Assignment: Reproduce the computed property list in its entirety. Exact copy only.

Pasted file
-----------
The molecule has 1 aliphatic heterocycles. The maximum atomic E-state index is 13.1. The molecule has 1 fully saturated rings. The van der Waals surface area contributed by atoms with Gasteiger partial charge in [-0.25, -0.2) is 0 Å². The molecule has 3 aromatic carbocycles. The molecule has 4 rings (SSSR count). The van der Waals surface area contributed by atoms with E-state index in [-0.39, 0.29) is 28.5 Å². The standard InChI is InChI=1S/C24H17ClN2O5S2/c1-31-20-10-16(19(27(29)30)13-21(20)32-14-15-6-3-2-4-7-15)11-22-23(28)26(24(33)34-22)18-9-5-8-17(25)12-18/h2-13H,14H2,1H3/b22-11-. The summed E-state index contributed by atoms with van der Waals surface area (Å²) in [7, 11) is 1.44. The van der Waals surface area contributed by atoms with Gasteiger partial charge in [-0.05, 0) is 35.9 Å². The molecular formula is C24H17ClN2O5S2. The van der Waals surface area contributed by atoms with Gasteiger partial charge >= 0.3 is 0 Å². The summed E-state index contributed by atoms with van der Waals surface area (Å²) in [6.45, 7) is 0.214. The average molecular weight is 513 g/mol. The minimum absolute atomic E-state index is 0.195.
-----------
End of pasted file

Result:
The molecule has 1 aliphatic heterocycles. The maximum atomic E-state index is 13.1. The molecule has 1 fully saturated rings. The van der Waals surface area contributed by atoms with Gasteiger partial charge in [-0.25, -0.2) is 0 Å². The molecule has 3 aromatic carbocycles. The molecule has 4 rings (SSSR count). The van der Waals surface area contributed by atoms with E-state index in [-0.39, 0.29) is 28.5 Å². The standard InChI is InChI=1S/C24H17ClN2O5S2/c1-31-20-10-16(19(27(29)30)13-21(20)32-14-15-6-3-2-4-7-15)11-22-23(28)26(24(33)34-22)18-9-5-8-17(25)12-18/h2-13H,14H2,1H3/b22-11-. The summed E-state index contributed by atoms with van der Waals surface area (Å²) in [7, 11) is 1.44. The van der Waals surface area contributed by atoms with Gasteiger partial charge in [-0.05, 0) is 35.9 Å². The molecular formula is C24H17ClN2O5S2. The van der Waals surface area contributed by atoms with Gasteiger partial charge >= 0.3 is 0 Å². The summed E-state index contributed by atoms with van der Waals surface area (Å²) in [6.45, 7) is 0.214. The average molecular weight is 513 g/mol. The minimum absolute atomic E-state index is 0.195.